It was always going to happen eventually but it is finally official – Paddy ‘The Baddy’ Pimblett is a UFC fighter.
After yet another highlight reel finish at Cage Warriors 122, Pimblett finally accepted the UFC’s calls to join the number one organisation in the sport after making a plea to the camera to Dana White to get it done.
He’s a fighter the UFC have wanted for a long time now. An offer was previously made in 2016 when Paddy was just 21-years-old after he won the featherweight belt but Graham Boylan, the Cage Warriors owner, came up with a better financial package to keep hold of him.
Pimblett himself has also admitted he wasn’t ready at that time anyway and needed to gain more experience before making the step up and that’s certainly what has happened.
He’s gone from boy to man in the five years since and grown both physically and mentally. Having already gone through the lows of losing big fights and suffering a lengthy injury lay off, at just 26 he’s fully experienced the rollercoaster lifestyle of a professional MMA career.
Coming back from adversity to get two consecutive first round finishes has proved that Pimblett is ready for this new phase of his career.
The potential impact a UFC career can have on MMA in the UK is huge from ‘The Baddy’s point of view. He has a unique following like we haven’t seen before and has a fanatically, loyal young fan base. If you were to look into the crowd at some of the events he is part of, you’d be forgiven for thinking the WWE were in town.
Now that’s not meant as any disrespect by the way, it shows just how much of a hero this man is to the young MMA fan, especially in his hometown of Liverpool. Some have followed Paddy since his debut win in 2012 at just 17 years old on the same card as another UFC fighter, Darren Till.
The Echo arena is sold out in a flash whenever Pimblett has featured on a Cage Warriors card. He’s a big draw already and his stardom cannot be downplayed – no other fighter to never compete in the UFC bubble trends like Paddy does after a fight.
Liverpool is the home of MMA in England and is littered with gyms all over the city, but Pimblett has the potential to influence the next generation across the entire country and help to grow the sport and continue to prove its credibility. It’s the fastest growing sport in the world and the wave in the UK is about to get even bigger.
Pimblett has the character and charisma to potentially headline events for the UFC in the future. He can rock a microphone too, so expect him to say some outlandish things and bring some much needed energy to UFC press conferences again.
His walkouts are full of energy and with his trademark entrance music he gets a full arena hyped up and rocking before he enters the cage. He is a true showman and entertainer when it comes to everything outside the octagon.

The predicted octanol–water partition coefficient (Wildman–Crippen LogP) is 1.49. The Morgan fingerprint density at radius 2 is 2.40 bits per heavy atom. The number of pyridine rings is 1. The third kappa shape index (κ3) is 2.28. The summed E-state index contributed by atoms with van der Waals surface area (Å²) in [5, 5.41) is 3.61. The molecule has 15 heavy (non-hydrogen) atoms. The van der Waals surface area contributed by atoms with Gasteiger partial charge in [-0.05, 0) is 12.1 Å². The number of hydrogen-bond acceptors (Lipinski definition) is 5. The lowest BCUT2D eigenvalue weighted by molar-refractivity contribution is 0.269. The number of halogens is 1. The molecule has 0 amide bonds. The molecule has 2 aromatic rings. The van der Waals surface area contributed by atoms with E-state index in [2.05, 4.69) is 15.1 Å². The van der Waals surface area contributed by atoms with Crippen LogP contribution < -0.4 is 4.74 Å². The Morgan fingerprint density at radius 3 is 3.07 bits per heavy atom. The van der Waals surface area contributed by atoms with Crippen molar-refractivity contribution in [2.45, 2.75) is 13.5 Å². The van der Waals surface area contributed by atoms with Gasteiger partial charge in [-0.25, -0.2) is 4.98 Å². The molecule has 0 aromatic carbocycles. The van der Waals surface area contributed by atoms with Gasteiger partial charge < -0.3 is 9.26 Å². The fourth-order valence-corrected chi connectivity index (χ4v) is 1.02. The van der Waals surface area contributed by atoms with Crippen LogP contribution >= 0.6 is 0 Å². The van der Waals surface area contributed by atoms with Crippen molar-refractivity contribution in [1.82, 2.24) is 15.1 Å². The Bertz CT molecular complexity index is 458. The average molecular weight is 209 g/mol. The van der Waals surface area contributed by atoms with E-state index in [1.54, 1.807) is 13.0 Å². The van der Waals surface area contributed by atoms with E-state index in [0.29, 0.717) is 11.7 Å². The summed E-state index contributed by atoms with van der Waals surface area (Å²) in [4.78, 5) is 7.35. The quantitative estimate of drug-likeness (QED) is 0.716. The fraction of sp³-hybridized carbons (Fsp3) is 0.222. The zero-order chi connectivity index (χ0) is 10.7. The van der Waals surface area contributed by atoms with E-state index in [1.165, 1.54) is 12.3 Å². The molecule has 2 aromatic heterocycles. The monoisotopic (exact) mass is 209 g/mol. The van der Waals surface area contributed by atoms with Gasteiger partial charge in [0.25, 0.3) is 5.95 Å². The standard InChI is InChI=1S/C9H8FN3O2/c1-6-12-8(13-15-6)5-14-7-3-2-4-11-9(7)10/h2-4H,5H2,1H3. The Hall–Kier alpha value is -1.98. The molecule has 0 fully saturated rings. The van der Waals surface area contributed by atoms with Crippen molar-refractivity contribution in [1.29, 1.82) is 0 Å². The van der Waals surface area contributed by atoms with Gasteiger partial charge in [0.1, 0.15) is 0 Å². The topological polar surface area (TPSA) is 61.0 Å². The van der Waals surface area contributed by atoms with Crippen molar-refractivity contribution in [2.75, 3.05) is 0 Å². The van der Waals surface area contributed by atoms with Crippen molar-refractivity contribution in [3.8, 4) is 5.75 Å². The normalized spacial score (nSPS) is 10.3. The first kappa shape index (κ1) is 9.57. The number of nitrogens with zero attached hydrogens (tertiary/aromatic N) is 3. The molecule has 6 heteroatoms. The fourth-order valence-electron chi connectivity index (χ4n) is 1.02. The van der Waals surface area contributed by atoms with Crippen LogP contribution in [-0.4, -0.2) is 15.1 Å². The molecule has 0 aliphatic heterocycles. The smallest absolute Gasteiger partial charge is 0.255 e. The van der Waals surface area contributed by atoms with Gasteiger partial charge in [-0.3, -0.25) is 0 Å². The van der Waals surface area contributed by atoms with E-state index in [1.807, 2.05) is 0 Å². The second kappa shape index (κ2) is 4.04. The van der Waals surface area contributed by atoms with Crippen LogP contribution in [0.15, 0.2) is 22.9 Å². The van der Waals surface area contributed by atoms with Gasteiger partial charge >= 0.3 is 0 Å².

Most importantly though, he has the ability to back his talk up. On the ground and in the grappling phases he his a dominant monster and it’s usually a wrap once a fight goes that way. Pimblett’s striking game has been his weakness but has gotten much better as his career has gone on and that will only continue to improve as he moves over to compete with the best of the best. Wrestling is the hardest part of the sport to learn, so he’s mastered the correct art first.
There’s potential for a Conor McGregor-like come up if Paddy finds his home in the UFC, although that is probably pushing it a little. The likelihood is that he’ll be eased into the featherweight division picture because of his marketability, but don’t be shocked to see him put straight into the fire on a main card.
With a contract signed and match-making decisions ready to be made, the possibility of Pimblett featuring on the expected Poirier vs McGregor 3 card at UFC 264 in July is mouth-watering and could see the UK rights holder BT Sport pull in their biggest pay-per-view figures ever.
You can make the argument that he is a bigger name and has a bigger following than 90% of the current UFC roster, so it would be surprising if we saw him used on any prelims. Paddy, like any successful and confident young man, has his haters. He’s a marmite character but any negativity is drowned out by his noisy supporters.
We’ve waited a long time for the inevitable to happen and see Pimblett in the octagon and the noise he will make doing so is going to expand the growth of MMA in the UK and Europe to new, higher heights.
He’s already achieved so much in his career but this is just the beginning of even greater things for Paddy Pimblett. The city of Liverpool are united in support of him but soon the entire UK will be talking about him.
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